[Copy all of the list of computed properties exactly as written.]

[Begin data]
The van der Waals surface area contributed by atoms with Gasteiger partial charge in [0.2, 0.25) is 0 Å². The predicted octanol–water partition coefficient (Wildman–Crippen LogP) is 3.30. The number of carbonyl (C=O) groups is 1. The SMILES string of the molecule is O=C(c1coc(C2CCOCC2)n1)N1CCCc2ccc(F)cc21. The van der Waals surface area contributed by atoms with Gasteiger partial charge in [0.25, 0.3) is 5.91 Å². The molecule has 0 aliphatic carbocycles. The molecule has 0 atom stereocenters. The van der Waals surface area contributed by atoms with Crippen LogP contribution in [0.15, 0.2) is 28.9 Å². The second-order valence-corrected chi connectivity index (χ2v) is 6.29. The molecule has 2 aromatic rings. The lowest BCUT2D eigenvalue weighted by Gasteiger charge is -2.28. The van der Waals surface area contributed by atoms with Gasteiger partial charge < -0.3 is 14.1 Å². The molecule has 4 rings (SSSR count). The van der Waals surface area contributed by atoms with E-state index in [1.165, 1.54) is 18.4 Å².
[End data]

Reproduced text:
The van der Waals surface area contributed by atoms with Gasteiger partial charge in [0.2, 0.25) is 0 Å². The predicted octanol–water partition coefficient (Wildman–Crippen LogP) is 3.30. The number of carbonyl (C=O) groups is 1. The SMILES string of the molecule is O=C(c1coc(C2CCOCC2)n1)N1CCCc2ccc(F)cc21. The van der Waals surface area contributed by atoms with Gasteiger partial charge in [0.25, 0.3) is 5.91 Å². The molecule has 0 aliphatic carbocycles. The molecule has 0 atom stereocenters. The van der Waals surface area contributed by atoms with Crippen LogP contribution in [0.15, 0.2) is 28.9 Å². The second-order valence-corrected chi connectivity index (χ2v) is 6.29. The molecule has 2 aromatic rings. The lowest BCUT2D eigenvalue weighted by Gasteiger charge is -2.28. The van der Waals surface area contributed by atoms with Gasteiger partial charge < -0.3 is 14.1 Å². The molecule has 4 rings (SSSR count). The van der Waals surface area contributed by atoms with E-state index in [1.165, 1.54) is 18.4 Å².